Tag Archives: Blogging

How to Overcome Writer’s Block (And Generate Better Blog Topics)

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Content marketing requires constant engagement. It’s like a beast that must continually be fed. You can’t slack off, or take a month off from content creation; there are always new blog posts to be written, new social media updates to share, new emails to send. If you stop moving—if you stop hustling—your audience will shrink and your efforts will come up short.

This can obviously lead to some obstacles. Take blogging as an example. When you’re tasked with developing new, unique, creative blog posts every single day, it can be draining. You may find yourself developing a case of writer’s block, even as you also realize that you don’t have that luxury. You’ve got to keep writing—but how can you come up with a fresh topic to write about, without simply plundering and repurposing older ideas?

There are some simple habits that can prove effective in pumping those creative juices, and providing you with the fresh insights and ideas you need.

Have Regular Brainstorming Sessions

You may be the person who is tasked with writing the company blog posts, but that doesn’t mean you can’t get some help sparking your creativity. Meet with team members once a month or so and ask them for their thoughts. What are some of the questions that customers have been asking them? What are some of the topics they’ve detected interest in? How do they see the blog being improved, made more useful and informative? These brainstorming sessions can generate new perspectives you may not have thought of otherwise.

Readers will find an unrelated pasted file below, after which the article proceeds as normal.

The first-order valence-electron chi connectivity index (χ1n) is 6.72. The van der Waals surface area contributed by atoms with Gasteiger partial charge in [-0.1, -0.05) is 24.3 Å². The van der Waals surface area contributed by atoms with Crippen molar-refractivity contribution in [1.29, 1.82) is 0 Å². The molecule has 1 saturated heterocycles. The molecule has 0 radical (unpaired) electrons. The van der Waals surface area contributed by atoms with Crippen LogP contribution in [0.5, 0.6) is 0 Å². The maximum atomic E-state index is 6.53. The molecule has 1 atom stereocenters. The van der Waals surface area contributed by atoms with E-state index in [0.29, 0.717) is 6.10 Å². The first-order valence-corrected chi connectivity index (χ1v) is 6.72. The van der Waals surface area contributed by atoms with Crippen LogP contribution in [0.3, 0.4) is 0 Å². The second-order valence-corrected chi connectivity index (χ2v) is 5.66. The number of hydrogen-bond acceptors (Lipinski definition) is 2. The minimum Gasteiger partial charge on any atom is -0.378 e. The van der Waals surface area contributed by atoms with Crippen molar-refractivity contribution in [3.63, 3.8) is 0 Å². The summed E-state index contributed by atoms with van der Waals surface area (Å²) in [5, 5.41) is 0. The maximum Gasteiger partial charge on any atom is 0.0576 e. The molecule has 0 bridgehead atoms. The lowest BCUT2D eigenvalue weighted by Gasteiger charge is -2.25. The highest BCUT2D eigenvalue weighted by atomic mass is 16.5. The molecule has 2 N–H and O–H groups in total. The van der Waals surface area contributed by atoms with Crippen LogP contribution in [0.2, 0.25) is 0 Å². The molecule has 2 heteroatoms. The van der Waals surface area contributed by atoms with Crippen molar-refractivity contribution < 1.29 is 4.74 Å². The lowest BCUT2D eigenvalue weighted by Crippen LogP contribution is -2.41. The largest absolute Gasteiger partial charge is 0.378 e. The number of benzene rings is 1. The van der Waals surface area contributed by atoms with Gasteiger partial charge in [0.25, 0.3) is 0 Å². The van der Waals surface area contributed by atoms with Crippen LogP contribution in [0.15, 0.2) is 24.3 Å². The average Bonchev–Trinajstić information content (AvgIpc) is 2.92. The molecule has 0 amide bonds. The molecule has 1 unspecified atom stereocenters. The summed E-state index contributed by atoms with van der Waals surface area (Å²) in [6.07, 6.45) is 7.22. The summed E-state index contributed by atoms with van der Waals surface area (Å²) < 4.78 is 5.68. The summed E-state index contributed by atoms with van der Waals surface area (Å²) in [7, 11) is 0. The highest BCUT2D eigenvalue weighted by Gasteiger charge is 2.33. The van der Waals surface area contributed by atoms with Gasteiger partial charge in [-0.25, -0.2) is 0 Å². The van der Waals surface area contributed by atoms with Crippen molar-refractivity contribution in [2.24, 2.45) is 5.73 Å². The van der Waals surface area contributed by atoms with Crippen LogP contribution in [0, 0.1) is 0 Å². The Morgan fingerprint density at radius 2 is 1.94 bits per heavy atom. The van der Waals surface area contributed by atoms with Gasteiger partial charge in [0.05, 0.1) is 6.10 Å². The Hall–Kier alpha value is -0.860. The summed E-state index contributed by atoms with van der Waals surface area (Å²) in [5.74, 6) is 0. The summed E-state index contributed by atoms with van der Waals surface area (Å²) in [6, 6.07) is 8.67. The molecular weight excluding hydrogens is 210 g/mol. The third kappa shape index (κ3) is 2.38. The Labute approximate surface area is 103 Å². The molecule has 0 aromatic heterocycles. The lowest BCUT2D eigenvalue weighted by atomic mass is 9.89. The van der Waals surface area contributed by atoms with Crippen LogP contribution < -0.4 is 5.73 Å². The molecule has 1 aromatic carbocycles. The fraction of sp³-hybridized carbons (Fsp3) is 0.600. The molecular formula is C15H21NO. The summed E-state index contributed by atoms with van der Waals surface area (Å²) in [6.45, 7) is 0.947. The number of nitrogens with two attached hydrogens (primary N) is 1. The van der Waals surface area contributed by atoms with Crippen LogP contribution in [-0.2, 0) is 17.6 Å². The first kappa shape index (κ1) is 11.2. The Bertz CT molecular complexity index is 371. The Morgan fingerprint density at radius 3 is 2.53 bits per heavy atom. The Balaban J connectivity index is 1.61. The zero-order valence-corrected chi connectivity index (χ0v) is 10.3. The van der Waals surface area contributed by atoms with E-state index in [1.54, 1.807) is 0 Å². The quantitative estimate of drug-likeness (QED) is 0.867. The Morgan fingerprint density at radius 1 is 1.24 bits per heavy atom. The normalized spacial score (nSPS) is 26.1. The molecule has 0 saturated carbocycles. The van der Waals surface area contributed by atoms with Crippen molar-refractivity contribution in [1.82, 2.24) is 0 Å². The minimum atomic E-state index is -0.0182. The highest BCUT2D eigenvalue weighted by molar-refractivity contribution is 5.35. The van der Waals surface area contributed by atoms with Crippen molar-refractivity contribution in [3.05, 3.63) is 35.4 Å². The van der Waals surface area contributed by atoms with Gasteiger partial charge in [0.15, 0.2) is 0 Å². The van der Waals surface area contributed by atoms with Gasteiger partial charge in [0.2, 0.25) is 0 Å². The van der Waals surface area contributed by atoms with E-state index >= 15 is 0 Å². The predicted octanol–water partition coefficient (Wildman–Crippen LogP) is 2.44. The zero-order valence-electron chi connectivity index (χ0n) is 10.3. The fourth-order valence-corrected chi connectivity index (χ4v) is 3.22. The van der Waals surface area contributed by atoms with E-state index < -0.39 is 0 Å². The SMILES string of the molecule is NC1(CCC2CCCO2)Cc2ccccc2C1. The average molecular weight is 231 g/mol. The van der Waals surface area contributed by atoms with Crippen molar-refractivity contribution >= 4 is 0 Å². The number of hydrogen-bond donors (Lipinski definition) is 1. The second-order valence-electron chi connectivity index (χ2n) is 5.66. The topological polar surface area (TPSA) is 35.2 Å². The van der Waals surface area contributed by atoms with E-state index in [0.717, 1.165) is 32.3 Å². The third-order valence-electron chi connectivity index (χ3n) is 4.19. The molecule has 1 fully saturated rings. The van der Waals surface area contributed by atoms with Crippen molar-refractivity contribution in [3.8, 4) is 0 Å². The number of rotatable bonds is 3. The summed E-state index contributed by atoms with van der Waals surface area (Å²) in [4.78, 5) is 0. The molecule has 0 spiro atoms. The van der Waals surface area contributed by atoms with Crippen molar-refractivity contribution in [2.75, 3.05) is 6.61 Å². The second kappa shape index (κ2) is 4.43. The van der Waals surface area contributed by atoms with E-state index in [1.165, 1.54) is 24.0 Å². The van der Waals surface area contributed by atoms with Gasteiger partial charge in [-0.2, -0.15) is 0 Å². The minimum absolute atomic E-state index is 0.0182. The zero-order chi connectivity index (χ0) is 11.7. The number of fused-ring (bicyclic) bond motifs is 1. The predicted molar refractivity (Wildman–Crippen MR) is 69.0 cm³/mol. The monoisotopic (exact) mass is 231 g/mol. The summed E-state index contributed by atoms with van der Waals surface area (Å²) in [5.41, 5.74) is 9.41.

Look Through Your Customer Correspondence

Make a habit of regularly reading your recent customer emails or social messages, and take note of the questions or concerns that people are bringing up. Those are things people want to hear more about. Those are the pain points. And those can make for really timely and relevant blog posts.

Consider Your Hobbies

We’ve written articles comparing content marketing to The Walking Dead and to Mad Men—because we happen to really like those shows. Are there activities or passions in your personal life that you could translate into blog posts? Think about the things you care most about, outside of the office, and ask yourself how these things intersect with your professional life.

Subscribe to Other Industry Blogs

This one is simple: When you see another industry blog that you admire, bookmark it, or subscribe to the RSS feed. Make a habit of at least skimming through these posts from your competitors, and using them as potential launch pads for your own posts. (Obviously, you need to make sure you’re putting your own spin on things, not pilfering posts wholesale.)

These are all basic habits you can form that will keep your good-idea machine hoppin’. If you need an extra hand, though, we’re always around. Contact Grammar Chic’s ghostwriters at 803-831-7444 or at www.grammarchic.net.

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Filed under Blog Writing, Business Writing, Content Marketing, Content Writing, Writing

6 Lessons for Any First-Time Business Blogger

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Are you just starting out on your journey into business blogging? If so, congratulations! You’re taking your first step into the broader, brighter world of content marketing—and in due time, you’ll start to see some positive effects.